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The Difference Between Being Depressed and Having Depression

October 16, 2017 Shelby Tweten

Being depressed and having depression are two separate things. Learn the differences between being depressed and having depression so you get the right help.

The difference between being depressed and having depression is the difference between sadness and a mental illness and may be the most common misconception about mental illnesses. You could have just went through financial troubles, went through a break-up, had a death in the family, or maybe lost some friends; there are plenty of reasons you could relate to things on HealthyPlace--this does not necessarily mean you have a mental illness. Let me explain about being depressed and having depression.

Being Depressed Is Temporary; Having Depression Is Something Else

People nowadays like to sound extreme. We like to use exaggerated words to describe things such as: depressed instead of sad or bipolar instead of moody. I have people constantly trying to talk to me about how they think they're depressed or have a mental illness. That leads me into asking why they think that. Their most common response is that they've been feeling really sad lately because something is wrong in their life. At that point, I try to stay calm and remember they truly think they have depression because that's what society has made it seem like. So I start to explain as nicely as I can that as long as you have a reason, it's okay to feel sad in life sometimes (How to Respond to Mental Health Stigma If You’re Frustrated).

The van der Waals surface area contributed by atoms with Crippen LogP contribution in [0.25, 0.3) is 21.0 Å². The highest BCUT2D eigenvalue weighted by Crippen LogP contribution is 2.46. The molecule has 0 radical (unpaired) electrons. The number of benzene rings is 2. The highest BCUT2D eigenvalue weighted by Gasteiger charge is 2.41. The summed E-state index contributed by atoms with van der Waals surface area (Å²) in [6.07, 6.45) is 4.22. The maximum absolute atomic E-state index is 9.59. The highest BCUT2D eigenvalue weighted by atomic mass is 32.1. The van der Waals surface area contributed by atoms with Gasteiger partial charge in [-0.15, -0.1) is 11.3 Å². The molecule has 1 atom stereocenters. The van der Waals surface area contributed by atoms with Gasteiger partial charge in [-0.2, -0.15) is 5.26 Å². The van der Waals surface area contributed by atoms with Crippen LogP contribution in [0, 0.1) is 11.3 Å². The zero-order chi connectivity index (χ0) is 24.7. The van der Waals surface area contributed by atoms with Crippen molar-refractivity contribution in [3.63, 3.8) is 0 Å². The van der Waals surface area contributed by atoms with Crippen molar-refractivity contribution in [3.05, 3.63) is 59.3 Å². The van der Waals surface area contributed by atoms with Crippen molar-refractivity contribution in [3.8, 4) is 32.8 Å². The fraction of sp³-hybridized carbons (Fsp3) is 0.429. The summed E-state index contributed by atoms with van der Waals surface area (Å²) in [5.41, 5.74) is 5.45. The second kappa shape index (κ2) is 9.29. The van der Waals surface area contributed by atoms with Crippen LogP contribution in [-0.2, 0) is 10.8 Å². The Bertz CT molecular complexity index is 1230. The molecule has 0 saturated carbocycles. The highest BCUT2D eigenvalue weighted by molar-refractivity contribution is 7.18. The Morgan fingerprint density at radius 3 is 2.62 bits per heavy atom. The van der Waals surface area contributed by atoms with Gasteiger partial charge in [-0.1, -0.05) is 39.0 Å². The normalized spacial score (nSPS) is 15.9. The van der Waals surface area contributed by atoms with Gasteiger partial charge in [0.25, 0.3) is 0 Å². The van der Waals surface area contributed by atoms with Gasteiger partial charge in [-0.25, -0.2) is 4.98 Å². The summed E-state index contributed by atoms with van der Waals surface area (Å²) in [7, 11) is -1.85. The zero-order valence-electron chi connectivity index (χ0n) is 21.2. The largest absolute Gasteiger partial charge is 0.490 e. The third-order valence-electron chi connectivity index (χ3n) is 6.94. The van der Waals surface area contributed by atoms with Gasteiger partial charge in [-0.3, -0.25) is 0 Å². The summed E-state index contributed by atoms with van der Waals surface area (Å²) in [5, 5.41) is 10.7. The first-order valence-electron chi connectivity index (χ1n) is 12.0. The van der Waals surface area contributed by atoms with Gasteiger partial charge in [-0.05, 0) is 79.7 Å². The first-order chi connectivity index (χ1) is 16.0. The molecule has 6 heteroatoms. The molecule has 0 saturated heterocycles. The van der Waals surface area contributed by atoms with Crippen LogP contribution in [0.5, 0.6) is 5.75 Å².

Having Depression May Make You Think You're Just Depressed

When Should You Get Help?

On the other side of the spectrum, there are people that I know that are extremely depressed but refuse to get help. If you have depression, your life is completely turned upside down for absolutely no reason; you could be at a point where things are perfect from the outside, but it feels like you’re walking around with a cloud over your head. Every day you keep thinking to your self, “Why am I sad?”, “Why do I feel like I could break down and cry at any point?”, “Is this normal?”, or “Is something wrong with me?” If your sadness is getting to the point that it's affecting your work, relationships, sleep, or you feel suicidal, you need to get help--try not to self-diagnose.